Awash in cerulean light, I’ve walked under the firmament all my life. Never left the hanging city though... Scholars and natural philosophers debate to no end what is, or what could be, beyond it.
Like them, I live in the Wake, where waters flow eternal, from pole to pole.
The hanging city goes by a proper name. The elders call it Loo’alblo. Still, most just call it the Wake: the everyday “Average Joe” folks. Hardworking schmucks. Myself? I’m a priest and, or, local informant—should the need arise. I interpret the scrolls of time. Long ago, the Great Sculptor held his chisel, and he hammered into the coral to make our world. Like mold, we grew in the crevasses, spawned in the open air of sunlit plains. Our first nomadic ancestors journeyed here, following the living path—the algae, grown in the rock. Divine times. Good times.
While I meditate on my mat in the great light, I consult with those seeking the will of the Great Sculptor, occasionally making a deal or two in the same stride. Lots of kids… Young, eager to be closer to the source. Some are cheaters. Want to spawn with another mate, recreate on the side—I have a notebook for that, when opportunity knocks. It’s a simple life. Mostly, I enjoy their stories: to be connected with the culture, the mire, the gestalt of commonality.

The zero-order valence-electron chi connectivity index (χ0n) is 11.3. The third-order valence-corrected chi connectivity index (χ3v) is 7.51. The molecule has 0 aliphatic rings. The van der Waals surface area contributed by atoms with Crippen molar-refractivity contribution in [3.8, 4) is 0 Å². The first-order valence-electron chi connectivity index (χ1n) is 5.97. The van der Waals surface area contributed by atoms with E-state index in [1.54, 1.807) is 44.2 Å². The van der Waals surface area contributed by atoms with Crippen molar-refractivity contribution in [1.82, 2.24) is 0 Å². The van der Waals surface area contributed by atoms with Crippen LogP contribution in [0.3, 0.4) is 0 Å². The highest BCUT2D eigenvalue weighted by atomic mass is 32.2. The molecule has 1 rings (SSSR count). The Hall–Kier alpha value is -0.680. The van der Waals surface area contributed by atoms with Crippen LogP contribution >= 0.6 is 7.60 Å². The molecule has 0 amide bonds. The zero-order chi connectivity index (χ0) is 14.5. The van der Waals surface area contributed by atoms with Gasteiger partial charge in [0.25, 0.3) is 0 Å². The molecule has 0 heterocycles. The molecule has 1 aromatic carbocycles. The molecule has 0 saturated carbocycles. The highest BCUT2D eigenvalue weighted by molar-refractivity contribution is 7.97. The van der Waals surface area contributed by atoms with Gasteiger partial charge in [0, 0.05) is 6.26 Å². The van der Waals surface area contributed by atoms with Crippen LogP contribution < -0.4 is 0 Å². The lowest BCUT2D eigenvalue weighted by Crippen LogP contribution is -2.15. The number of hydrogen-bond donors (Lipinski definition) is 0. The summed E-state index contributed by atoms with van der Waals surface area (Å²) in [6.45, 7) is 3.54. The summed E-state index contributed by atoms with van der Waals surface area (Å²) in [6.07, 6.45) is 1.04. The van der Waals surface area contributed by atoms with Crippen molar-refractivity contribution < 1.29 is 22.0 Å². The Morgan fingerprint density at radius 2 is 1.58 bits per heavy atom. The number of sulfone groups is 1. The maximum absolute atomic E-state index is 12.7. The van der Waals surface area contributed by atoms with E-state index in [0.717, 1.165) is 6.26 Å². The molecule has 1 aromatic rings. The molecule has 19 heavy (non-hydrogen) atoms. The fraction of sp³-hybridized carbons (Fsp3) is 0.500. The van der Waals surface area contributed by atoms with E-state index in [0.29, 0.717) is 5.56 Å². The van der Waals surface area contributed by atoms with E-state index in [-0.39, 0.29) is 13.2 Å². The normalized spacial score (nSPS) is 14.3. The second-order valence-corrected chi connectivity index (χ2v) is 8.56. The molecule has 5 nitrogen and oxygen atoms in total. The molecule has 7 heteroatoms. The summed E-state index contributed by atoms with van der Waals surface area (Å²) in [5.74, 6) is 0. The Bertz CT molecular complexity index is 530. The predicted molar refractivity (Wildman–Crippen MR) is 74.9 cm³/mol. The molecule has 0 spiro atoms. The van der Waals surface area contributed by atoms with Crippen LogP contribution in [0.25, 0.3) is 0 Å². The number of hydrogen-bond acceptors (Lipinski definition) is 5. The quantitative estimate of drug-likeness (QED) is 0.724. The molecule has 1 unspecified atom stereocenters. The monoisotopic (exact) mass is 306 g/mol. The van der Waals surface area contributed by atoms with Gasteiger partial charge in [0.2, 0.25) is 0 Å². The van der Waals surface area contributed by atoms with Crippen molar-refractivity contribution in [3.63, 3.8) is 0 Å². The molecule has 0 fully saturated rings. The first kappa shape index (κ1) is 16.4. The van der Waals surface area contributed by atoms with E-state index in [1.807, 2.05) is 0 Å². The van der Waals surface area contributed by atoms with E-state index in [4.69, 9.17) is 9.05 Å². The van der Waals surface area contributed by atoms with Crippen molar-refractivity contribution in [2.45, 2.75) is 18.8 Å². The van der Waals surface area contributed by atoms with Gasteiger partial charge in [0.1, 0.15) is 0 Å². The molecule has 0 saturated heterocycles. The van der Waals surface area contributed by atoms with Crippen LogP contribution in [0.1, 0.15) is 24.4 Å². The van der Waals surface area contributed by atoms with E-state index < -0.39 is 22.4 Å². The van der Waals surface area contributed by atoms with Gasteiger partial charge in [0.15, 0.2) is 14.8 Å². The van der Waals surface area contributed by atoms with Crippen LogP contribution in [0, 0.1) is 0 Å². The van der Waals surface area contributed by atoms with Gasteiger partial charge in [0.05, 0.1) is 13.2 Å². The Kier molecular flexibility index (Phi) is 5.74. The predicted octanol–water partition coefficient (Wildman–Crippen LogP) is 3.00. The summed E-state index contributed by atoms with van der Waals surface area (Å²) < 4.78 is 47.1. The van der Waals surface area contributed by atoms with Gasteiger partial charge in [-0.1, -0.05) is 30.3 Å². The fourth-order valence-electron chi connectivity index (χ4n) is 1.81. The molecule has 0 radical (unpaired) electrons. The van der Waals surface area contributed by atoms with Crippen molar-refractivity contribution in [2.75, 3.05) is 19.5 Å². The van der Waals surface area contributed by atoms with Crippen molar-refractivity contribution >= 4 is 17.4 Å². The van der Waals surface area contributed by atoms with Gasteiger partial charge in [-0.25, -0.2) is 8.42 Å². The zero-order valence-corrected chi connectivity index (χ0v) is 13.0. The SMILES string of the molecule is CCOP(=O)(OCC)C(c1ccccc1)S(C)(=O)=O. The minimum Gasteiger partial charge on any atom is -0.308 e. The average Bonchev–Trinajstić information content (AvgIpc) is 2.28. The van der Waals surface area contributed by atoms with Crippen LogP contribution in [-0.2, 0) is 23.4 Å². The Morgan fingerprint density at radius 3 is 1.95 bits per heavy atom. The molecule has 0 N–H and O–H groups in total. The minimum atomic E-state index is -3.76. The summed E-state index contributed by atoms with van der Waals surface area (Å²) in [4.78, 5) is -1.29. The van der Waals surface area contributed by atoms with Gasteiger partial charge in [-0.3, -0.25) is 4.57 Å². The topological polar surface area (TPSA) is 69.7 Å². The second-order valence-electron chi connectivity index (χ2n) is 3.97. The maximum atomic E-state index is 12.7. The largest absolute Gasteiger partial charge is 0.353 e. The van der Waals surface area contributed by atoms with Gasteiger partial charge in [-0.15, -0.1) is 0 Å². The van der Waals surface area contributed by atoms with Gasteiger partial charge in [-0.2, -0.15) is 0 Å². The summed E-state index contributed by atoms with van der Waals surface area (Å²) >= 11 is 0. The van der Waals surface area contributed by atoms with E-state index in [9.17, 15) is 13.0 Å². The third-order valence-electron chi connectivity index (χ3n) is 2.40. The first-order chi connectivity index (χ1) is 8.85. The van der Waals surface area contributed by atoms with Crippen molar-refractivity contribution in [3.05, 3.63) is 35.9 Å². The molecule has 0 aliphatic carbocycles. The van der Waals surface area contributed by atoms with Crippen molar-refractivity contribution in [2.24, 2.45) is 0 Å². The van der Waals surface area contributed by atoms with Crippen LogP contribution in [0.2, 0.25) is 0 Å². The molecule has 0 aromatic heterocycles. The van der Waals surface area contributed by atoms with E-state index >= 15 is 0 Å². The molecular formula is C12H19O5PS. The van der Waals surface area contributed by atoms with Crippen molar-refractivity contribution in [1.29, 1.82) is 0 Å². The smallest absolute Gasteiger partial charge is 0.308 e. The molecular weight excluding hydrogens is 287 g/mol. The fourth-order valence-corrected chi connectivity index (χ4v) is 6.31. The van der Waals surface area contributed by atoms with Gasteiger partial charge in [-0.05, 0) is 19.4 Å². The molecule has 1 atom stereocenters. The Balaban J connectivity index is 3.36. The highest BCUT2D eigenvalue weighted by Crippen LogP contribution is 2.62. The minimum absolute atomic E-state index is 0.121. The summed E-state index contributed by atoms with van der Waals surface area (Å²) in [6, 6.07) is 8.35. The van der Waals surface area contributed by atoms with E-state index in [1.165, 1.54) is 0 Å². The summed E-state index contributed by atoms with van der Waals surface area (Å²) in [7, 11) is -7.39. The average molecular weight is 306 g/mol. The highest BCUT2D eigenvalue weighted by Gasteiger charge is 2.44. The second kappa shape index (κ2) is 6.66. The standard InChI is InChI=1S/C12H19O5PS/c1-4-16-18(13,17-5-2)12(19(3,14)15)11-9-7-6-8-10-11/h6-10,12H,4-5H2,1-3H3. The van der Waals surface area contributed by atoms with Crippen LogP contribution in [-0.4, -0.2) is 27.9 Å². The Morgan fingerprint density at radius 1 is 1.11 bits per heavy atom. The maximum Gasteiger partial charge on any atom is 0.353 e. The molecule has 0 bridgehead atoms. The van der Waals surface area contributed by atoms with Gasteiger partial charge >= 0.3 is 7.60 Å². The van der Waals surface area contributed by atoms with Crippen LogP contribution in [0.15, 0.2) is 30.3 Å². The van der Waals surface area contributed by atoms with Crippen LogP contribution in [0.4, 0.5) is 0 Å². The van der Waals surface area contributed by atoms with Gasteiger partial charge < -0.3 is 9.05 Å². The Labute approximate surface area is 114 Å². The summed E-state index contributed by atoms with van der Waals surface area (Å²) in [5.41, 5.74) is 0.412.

For instance: a farmer came to me once, confided in me, said that his living path was dying, that the great light was too great, burning it. I proceeded through the “thees” and “thous,” naturally. The beasts beyond the firmament came up. Titans and giants, treading the horizon, afterimages projected onto the sky full of cosmic terror. Wild shit, I know…
One of my regulars, who spawns for payment, came to me scared out of her wits by a “vision.” She told me, quite confidently, that the eternal gods that be were to shut down the great flow of aqua. After that, the great drying will come, and we will burn on the surface of the coral, forever and ever, again. It’s “routine,” she said.
I sent her away, promising her peace, diffusing the chaos, making her feel all warm and fuzzy.
Later now, I regret that. Their fibrous hands, their sweet looking faces, their implements and the tremors produced by them, cause quakes that shatter our homes. They seem to like their work, the bastards.